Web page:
Andy,

This is a very difficult application, perhaps the most difficult in Infrared.
The tube skin thermocouple and your infrared camera are reading a different thing, and it is unlikely they will measure the same. The thermal camera is measuring emitted radiation and converting this to temperature mathematically. The thermocouple is not necessarily displaying the temperature of the tube skin, it will display its own temperature, and this may not be the same as the skin. Even if it is the same as the skin, it will only be valid in that spot and not necessarily some distance away. The infrared measurement is probably higher than the thermocouple anyway as the thermocouple is probably lower than the actual skin and the infrared measurement is more than likely taken from the skin. If you are measuring the thermocouple itself with infrared you could have issues with spot size. Yes you are getting some emitted energy from the flame too, and this will add to the difficulty, and the cleanness of the flame will affect this. Changing your viewing angle will change your reflected apparent temperature. If you are inspecting through a window material such as sapphire glass, the window transmission rates could be different for different windows as they could be a slightly different thickness, or a different temperature. The accuracy of the camera is +or-2% and this can mean an error of 10°C in your measurement, the thermocouple will have a simular accuracy level, and their errors could be in opposite directions. The 550 has a single setting for Tamb, this simultaneously sets reflected apparent temperature and atmospheric temperature, they might be different.

I think you did well to only have 30-80°C between your infrared measurement and the thermocouple on what seems to be one of your first efforts. Personally, I would not recommend trying to get the infrared and the thermocouple measurements to match. Finally, get yourself along to inframation, find someone that does this and speak to them.

www.thermalvision.ie
 
Re:Oil Fired Refinery Heater Survey - Help! ec 8/18/2008
Andy,
This is an extremely difficult situation to conduct an infrared inspection. In the first case, oil flames always interfere with your infrared signal due to its luminosity. Most of the time, flames are huge, bright and very yellow and pulsates. So, to get an accurate infrared picture, you definitely have to turn off the oil flames. In the second case, oil flames are known to foul the tube surfaces with combustion products. So, when you look at the tubes with the camera, you really don't know if the area is clean or coated with deposits. If the tubes and thermocouples are accessible, you could try scraping or cleaning a small area around the thermocouple with a steam cooled scraping tool.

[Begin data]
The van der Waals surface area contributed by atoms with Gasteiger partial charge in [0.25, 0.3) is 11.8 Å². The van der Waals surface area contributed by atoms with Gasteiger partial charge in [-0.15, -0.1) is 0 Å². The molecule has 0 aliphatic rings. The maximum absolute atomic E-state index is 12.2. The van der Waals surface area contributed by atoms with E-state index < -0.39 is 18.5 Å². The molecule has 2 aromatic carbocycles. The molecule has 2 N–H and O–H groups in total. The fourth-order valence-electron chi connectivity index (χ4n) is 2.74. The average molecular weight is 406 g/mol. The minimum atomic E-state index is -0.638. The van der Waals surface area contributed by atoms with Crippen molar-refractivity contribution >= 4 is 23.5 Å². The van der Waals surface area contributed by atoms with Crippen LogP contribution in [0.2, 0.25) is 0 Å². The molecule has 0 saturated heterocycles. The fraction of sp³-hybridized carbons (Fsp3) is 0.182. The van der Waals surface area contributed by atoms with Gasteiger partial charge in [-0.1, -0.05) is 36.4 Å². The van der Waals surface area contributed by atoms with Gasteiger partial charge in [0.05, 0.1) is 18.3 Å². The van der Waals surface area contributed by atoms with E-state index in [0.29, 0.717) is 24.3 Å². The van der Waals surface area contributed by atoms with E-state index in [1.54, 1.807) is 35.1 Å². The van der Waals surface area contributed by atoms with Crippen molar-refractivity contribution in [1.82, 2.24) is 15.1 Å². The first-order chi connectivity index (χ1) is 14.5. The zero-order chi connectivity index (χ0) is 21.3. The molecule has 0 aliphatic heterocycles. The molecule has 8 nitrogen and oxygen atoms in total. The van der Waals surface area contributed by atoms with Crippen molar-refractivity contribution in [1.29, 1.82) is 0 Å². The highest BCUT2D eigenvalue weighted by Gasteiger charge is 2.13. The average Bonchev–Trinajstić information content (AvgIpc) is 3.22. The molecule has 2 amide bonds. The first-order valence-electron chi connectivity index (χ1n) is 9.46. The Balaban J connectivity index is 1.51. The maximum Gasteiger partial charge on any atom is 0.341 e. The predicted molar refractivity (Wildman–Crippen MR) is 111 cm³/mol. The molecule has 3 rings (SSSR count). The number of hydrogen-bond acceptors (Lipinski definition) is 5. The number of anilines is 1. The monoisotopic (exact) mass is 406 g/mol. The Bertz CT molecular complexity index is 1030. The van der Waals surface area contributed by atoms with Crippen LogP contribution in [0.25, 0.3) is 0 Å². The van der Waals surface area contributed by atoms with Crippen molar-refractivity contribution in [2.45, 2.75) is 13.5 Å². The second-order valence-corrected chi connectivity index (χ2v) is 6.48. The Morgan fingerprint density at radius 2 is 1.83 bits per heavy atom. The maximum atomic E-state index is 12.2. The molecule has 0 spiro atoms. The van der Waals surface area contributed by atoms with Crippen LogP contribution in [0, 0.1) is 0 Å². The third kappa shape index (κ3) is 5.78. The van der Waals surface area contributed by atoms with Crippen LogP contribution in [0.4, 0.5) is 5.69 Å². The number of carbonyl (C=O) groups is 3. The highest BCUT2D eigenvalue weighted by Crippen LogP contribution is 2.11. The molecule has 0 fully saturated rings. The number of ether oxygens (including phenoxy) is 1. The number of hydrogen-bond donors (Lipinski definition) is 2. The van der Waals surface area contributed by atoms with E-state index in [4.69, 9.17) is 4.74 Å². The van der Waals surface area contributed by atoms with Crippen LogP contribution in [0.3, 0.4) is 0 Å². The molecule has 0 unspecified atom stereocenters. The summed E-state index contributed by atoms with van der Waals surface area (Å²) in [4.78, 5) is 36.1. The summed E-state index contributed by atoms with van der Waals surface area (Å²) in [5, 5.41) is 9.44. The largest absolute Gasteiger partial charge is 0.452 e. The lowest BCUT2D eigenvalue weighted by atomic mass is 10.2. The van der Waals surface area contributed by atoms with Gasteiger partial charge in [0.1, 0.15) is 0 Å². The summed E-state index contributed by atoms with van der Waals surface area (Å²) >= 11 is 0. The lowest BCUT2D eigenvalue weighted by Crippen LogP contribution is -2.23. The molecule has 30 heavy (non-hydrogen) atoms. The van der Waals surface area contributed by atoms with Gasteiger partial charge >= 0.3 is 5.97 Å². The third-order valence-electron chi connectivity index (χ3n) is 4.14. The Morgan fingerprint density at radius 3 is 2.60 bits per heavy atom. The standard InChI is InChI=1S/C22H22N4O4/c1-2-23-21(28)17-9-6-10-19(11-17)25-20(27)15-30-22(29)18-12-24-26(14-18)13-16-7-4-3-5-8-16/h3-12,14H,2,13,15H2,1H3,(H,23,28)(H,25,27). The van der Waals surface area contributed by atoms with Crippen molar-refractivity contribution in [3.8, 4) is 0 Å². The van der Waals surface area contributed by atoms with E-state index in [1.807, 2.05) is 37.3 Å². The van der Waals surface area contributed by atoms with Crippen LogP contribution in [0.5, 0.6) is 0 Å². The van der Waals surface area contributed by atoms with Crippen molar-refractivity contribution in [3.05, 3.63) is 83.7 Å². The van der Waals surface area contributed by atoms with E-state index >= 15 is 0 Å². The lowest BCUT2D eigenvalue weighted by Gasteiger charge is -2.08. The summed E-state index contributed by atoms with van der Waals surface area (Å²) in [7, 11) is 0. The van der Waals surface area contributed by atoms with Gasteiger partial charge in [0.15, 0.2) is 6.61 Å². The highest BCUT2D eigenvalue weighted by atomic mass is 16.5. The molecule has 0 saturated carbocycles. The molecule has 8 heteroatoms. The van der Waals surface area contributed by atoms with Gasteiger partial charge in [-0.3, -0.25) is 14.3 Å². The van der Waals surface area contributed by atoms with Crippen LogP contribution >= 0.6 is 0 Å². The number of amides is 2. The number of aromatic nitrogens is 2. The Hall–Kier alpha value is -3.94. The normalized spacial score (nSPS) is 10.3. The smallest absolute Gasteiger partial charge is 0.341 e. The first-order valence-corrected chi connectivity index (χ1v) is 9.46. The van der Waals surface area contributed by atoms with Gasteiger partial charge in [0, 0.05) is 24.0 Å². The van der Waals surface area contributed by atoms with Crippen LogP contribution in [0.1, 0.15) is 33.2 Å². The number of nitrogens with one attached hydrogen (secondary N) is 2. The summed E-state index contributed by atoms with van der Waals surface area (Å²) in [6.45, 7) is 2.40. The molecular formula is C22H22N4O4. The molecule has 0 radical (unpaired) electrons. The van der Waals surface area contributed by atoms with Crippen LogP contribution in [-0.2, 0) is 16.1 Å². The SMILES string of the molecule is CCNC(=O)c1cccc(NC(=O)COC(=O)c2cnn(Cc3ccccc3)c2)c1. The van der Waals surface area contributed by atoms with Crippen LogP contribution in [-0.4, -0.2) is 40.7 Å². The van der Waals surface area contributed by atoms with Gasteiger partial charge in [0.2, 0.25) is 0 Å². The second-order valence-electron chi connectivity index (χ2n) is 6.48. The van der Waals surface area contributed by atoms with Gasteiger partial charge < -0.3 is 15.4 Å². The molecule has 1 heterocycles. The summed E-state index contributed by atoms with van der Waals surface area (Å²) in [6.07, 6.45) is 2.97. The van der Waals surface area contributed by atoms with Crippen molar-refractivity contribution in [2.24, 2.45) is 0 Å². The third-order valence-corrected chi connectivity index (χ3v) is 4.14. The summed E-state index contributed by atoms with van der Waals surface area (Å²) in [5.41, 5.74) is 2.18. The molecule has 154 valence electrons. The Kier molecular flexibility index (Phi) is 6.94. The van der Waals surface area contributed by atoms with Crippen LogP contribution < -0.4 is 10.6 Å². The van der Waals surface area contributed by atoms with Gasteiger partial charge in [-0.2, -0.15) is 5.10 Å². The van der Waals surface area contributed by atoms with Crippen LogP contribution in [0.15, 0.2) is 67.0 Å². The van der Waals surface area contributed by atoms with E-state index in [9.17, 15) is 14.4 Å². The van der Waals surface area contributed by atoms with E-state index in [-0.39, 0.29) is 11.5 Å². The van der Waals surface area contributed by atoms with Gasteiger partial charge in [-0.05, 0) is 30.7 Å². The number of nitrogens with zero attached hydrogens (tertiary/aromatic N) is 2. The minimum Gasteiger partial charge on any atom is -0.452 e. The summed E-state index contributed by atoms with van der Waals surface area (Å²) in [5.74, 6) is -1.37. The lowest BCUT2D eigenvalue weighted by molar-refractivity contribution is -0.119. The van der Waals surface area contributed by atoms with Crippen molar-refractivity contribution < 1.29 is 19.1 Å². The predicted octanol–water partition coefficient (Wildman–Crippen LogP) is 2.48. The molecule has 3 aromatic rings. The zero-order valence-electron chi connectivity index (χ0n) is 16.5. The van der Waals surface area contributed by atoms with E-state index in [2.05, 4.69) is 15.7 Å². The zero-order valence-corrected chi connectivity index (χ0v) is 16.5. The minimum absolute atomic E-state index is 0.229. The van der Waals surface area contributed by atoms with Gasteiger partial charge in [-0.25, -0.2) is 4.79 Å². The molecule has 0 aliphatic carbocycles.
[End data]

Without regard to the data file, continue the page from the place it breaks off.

I hope this helps.
 
Re:Oil Fired Refinery Heater Survey - Help! ec 8/18/2008
Andy,
This is an extremely difficult situation to conduct an infrared inspection. In the first case, oil flames always interfere with your infrared signal due to its luminosity. Most of the time, flames are huge, bright and very yellow and pulsates. So, to get an accurate infrared picture, you definitely have to turn off the oil flames. In the second case, oil flames are known to foul the tube surfaces with combustion products. So, when you look at the tubes with the camera, you really don't know if the area is clean or coated with deposits. If the tubes and thermocouples are accessible, you could try scraping or cleaning a small area around the thermocouple with a steam cooled scraping tool.

I hope this helps.
 
Re:Oil Fired Refinery Heater Survey - Help! ec 8/18/2008
Andy,
This is an extremely difficult situation to conduct an infrared inspection. In the first case, oil flames always interfere with your infrared signal due to its luminosity. Most of the time, flames are huge, bright and very yellow and pulsates. So, to get an accurate infrared picture, you definitely have to turn off the oil flames. In the second case, oil flames are known to foul the tube surfaces with combustion products. So, when you look at the tubes with the camera, you really don't know if the area is clean or coated with deposits. If the tubes and thermocouples are accessible, you could try scraping or cleaning a small area around the thermocouple with a steam cooled scraping tool.

I hope this helps.
 
Re:Oil Fired Refinery Heater Survey - Help! ec 8/18/2008
Andy,
This is an extremely difficult situation to conduct an infrared inspection. In the first case, oil flames always interfere with your infrared signal due to its luminosity. Most of the time, flames are huge, bright and very yellow and pulsates. So, to get an accurate infrared picture, you definitely have to turn off the oil flames. In the second case, oil flames are known to foul the tube surfaces with combustion products. So, when you look at the tubes with the camera, you really don't know if the area is clean or coated with deposits. If the tubes and thermocouples are accessible, you could try scraping or cleaning a small area around the thermocouple with a steam cooled scraping tool.

I hope this helps.